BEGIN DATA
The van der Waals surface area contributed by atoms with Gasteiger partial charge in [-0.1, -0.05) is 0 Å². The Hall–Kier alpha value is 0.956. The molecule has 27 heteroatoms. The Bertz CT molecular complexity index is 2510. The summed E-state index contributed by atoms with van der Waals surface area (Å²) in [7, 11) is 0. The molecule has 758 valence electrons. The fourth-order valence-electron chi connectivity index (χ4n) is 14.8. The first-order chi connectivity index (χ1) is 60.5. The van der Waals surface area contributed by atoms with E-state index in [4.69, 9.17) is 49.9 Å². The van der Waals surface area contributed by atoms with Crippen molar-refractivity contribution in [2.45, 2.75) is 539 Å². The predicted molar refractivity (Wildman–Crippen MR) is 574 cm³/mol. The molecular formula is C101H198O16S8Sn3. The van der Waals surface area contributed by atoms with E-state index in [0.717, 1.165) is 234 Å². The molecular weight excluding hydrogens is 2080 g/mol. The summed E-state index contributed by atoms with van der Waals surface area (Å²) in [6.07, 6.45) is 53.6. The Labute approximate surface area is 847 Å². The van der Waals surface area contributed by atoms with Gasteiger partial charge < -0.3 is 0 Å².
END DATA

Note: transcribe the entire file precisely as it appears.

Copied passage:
The van der Waals surface area contributed by atoms with Gasteiger partial charge in [-0.1, -0.05) is 0 Å². The Hall–Kier alpha value is 0.956. The molecule has 27 heteroatoms. The Bertz CT molecular complexity index is 2510. The summed E-state index contributed by atoms with van der Waals surface area (Å²) in [7, 11) is 0. The molecule has 758 valence electrons. The fourth-order valence-electron chi connectivity index (χ4n) is 14.8. The first-order chi connectivity index (χ1) is 60.5. The van der Waals surface area contributed by atoms with E-state index in [4.69, 9.17) is 49.9 Å². The van der Waals surface area contributed by atoms with Crippen molar-refractivity contribution in [2.45, 2.75) is 539 Å². The predicted molar refractivity (Wildman–Crippen MR) is 574 cm³/mol. The molecular formula is C101H198O16S8Sn3. The van der Waals surface area contributed by atoms with E-state index in [0.717, 1.165) is 234 Å². The molecular weight excluding hydrogens is 2080 g/mol. The summed E-state index contributed by atoms with van der Waals surface area (Å²) in [6.07, 6.45) is 53.6. The Labute approximate surface area is 847 Å². The van der Waals surface area contributed by atoms with Gasteiger partial charge < -0.3 is 0 Å².